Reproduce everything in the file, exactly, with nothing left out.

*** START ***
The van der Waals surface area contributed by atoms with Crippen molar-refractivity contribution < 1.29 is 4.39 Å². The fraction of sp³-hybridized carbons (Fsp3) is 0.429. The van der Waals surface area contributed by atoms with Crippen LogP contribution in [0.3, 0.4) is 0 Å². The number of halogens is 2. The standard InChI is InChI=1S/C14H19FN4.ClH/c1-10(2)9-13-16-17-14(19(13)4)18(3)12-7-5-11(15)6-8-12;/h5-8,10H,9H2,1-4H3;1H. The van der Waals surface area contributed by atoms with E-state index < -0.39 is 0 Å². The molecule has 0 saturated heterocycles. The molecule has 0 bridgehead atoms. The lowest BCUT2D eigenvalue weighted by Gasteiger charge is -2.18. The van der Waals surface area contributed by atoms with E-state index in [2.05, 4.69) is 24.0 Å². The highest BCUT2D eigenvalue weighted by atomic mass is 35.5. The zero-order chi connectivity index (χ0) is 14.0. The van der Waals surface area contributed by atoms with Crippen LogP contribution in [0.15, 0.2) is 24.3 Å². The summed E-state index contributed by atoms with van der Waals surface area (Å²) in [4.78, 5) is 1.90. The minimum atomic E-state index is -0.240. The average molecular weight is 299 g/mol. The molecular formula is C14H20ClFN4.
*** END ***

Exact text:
The van der Waals surface area contributed by atoms with Crippen molar-refractivity contribution < 1.29 is 4.39 Å². The fraction of sp³-hybridized carbons (Fsp3) is 0.429. The van der Waals surface area contributed by atoms with Crippen LogP contribution in [0.3, 0.4) is 0 Å². The number of halogens is 2. The standard InChI is InChI=1S/C14H19FN4.ClH/c1-10(2)9-13-16-17-14(19(13)4)18(3)12-7-5-11(15)6-8-12;/h5-8,10H,9H2,1-4H3;1H. The van der Waals surface area contributed by atoms with E-state index < -0.39 is 0 Å². The molecule has 0 saturated heterocycles. The molecule has 0 bridgehead atoms. The lowest BCUT2D eigenvalue weighted by Gasteiger charge is -2.18. The van der Waals surface area contributed by atoms with E-state index in [2.05, 4.69) is 24.0 Å². The highest BCUT2D eigenvalue weighted by atomic mass is 35.5. The zero-order chi connectivity index (χ0) is 14.0. The van der Waals surface area contributed by atoms with Crippen LogP contribution in [0.15, 0.2) is 24.3 Å². The summed E-state index contributed by atoms with van der Waals surface area (Å²) in [4.78, 5) is 1.90. The minimum atomic E-state index is -0.240. The average molecular weight is 299 g/mol. The molecular formula is C14H20ClFN4.